Fast-talking, trouble-seeking private eye Philip Marlowe is a different kind of detective: a moral man in an amoral world. California in the 1940s and 1950s is as beautiful as a ripe fruit and rotten to the core, and Marlowe must struggle to retain his integrity amidst the corruption he encounters daily. In The Long Goodbye, Marlowe forms an uneasy friendship with a drunk named Terry Lennox. So when Lennox shows up late one night, looking guilty and asking for a ride to Tijuana airport, Marlowe agrees—though he suspects he’s going to regret it. He’s right. First Lennox’s rich, adulterous wife is found murdered, then Marlowe is arrested, then Lennox himself turns up dead in Mexico: an apparent suicide with a signed confession by his side. And if that wasn’t enough, Marlowe also finds himself babysitting an author to make sure he delivers his next book. Trying to juggle two increasingly tricky cases, Marlowe knows that if he takes his eye off the ball, he could end up dead. . . Starring Toby Stephens, this powerful dramatization by Stephen Wyatt cannot fail to draw you into Raymond Chandler’s darkly attractive world of deceit, decadence and death.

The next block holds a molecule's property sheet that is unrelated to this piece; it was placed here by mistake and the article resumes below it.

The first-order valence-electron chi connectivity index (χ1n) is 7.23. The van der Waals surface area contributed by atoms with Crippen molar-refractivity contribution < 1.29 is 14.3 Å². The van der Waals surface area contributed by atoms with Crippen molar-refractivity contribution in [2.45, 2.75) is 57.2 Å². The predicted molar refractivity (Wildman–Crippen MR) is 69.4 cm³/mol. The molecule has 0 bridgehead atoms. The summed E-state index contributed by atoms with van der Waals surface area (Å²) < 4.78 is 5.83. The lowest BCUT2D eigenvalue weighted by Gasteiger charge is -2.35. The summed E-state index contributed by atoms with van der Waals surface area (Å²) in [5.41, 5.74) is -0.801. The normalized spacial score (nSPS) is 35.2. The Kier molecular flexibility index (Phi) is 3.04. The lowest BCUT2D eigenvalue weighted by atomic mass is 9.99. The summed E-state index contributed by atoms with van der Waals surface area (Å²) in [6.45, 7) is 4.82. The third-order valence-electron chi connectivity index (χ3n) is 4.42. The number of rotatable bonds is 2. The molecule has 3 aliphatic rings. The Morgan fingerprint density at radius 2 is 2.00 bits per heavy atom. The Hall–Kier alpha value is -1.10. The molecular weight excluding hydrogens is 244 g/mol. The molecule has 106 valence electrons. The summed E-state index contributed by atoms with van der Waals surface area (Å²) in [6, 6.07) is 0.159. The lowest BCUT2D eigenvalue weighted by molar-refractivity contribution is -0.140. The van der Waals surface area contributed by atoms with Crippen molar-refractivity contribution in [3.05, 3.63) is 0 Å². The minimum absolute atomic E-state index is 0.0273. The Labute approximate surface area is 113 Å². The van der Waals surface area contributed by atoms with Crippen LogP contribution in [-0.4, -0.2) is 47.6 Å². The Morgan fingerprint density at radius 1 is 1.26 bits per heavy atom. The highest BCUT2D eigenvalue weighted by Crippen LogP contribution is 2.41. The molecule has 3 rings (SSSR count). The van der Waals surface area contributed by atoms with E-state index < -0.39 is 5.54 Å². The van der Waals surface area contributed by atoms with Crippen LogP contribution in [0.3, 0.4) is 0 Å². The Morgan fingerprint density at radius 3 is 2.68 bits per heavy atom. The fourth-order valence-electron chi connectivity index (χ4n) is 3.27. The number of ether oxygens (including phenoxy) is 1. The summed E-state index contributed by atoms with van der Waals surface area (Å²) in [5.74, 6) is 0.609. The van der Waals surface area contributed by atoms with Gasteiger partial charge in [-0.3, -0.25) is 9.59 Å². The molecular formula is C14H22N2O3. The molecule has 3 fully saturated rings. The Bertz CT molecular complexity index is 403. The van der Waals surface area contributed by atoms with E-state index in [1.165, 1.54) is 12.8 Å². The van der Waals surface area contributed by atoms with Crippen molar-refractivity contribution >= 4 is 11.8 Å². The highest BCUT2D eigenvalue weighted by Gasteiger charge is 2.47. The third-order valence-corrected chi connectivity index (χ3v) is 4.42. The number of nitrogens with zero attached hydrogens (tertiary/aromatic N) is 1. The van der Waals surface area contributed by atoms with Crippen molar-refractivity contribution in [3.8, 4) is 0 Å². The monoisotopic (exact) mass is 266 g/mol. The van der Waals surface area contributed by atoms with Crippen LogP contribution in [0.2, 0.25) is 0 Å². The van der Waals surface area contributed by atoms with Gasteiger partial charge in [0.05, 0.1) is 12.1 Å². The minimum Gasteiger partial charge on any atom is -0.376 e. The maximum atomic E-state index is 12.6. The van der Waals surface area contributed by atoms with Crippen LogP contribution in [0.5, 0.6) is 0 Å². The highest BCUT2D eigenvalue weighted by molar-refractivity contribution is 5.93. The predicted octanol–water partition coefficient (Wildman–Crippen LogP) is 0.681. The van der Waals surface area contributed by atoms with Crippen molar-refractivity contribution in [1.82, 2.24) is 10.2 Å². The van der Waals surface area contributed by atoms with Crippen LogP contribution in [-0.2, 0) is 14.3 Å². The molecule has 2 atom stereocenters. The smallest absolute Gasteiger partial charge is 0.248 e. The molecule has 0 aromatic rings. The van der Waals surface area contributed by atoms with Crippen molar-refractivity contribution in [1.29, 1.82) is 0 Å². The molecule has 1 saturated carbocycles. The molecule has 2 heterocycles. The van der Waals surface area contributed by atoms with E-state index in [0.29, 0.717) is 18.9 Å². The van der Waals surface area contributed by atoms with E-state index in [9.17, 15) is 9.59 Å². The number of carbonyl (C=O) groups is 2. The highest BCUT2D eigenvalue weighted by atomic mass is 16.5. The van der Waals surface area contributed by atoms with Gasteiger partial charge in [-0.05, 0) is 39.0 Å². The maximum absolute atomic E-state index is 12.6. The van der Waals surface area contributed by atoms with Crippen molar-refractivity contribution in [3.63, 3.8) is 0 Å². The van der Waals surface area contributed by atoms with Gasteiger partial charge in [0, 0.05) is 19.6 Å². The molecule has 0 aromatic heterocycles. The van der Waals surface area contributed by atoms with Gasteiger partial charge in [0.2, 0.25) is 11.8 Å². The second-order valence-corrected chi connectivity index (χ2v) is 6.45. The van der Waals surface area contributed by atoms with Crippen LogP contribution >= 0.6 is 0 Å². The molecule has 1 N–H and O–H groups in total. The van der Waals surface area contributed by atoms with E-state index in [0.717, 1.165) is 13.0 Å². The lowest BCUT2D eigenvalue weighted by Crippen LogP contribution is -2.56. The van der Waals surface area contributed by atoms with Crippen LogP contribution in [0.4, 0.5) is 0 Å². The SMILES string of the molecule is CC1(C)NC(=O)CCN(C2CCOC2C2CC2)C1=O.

2 CDs. 1 hr 27 mins.

Comments

Steelraven Steelraven
My review here is a drop in the bucket compared with the great number of them all. Also, book reviews at Amazon are often hits and misses and often do not contain what I want to know. I prefer not to discuss the synopsis. There are tons of synopses all over the web and so you can find those anywhere. Again, I simply don't feel they belong in a book review. I want to know other things.

If you've not read anything by Raymond Chandler, then the first thing that you'll notice is his descriptive writing. I love it! Take a simple phone booth call, "I dropped my nickel and dialed his number just for fun." There are too many great lines to count, but another of my favorites is, "A few tentative raindrops splashed down on the sidewalk and made spots as large as nickels." I can almost hear Humphrey Bogart reading the book to me.